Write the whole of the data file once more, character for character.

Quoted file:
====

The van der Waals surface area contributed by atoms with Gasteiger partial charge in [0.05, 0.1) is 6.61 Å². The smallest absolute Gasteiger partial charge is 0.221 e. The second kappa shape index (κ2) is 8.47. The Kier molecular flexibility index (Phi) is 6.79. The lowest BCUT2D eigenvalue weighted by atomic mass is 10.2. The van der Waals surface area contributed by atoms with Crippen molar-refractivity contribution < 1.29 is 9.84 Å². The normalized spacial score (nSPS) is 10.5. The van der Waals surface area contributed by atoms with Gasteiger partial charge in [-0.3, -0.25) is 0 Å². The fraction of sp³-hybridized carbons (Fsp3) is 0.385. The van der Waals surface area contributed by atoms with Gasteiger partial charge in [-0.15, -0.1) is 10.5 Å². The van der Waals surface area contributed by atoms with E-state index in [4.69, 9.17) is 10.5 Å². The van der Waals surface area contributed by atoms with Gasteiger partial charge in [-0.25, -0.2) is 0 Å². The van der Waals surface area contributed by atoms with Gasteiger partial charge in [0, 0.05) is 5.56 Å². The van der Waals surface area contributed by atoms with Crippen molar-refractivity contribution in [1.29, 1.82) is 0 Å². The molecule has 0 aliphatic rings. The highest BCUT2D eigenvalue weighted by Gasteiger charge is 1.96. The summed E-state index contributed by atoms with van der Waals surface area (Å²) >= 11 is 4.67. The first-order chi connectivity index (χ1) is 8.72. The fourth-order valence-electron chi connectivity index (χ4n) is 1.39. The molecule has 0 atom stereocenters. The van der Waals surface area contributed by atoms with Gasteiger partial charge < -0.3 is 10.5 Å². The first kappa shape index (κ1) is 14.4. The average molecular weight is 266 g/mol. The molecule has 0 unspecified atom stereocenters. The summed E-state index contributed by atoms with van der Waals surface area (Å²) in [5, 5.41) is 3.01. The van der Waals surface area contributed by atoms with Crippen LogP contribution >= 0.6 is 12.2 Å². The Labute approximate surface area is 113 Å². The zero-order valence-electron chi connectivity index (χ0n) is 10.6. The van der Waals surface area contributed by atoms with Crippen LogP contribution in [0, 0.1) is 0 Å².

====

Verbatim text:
The van der Waals surface area contributed by atoms with Gasteiger partial charge in [0.05, 0.1) is 6.61 Å². The smallest absolute Gasteiger partial charge is 0.221 e. The second kappa shape index (κ2) is 8.47. The Kier molecular flexibility index (Phi) is 6.79. The lowest BCUT2D eigenvalue weighted by atomic mass is 10.2. The van der Waals surface area contributed by atoms with Crippen molar-refractivity contribution < 1.29 is 9.84 Å². The normalized spacial score (nSPS) is 10.5. The van der Waals surface area contributed by atoms with Gasteiger partial charge in [-0.3, -0.25) is 0 Å². The fraction of sp³-hybridized carbons (Fsp3) is 0.385. The van der Waals surface area contributed by atoms with Gasteiger partial charge in [-0.15, -0.1) is 10.5 Å². The van der Waals surface area contributed by atoms with E-state index in [4.69, 9.17) is 10.5 Å². The van der Waals surface area contributed by atoms with Gasteiger partial charge in [-0.25, -0.2) is 0 Å². The van der Waals surface area contributed by atoms with Gasteiger partial charge in [0, 0.05) is 5.56 Å². The van der Waals surface area contributed by atoms with Crippen molar-refractivity contribution in [1.29, 1.82) is 0 Å². The molecule has 0 aliphatic rings. The highest BCUT2D eigenvalue weighted by Gasteiger charge is 1.96. The summed E-state index contributed by atoms with van der Waals surface area (Å²) >= 11 is 4.67. The first-order chi connectivity index (χ1) is 8.72. The fourth-order valence-electron chi connectivity index (χ4n) is 1.39. The molecule has 0 atom stereocenters. The van der Waals surface area contributed by atoms with Gasteiger partial charge < -0.3 is 10.5 Å². The first kappa shape index (κ1) is 14.4. The average molecular weight is 266 g/mol. The molecule has 0 unspecified atom stereocenters. The summed E-state index contributed by atoms with van der Waals surface area (Å²) in [5, 5.41) is 3.01. The van der Waals surface area contributed by atoms with Crippen LogP contribution >= 0.6 is 12.2 Å². The Labute approximate surface area is 113 Å². The zero-order valence-electron chi connectivity index (χ0n) is 10.6. The van der Waals surface area contributed by atoms with Crippen LogP contribution in [0, 0.1) is 0 Å².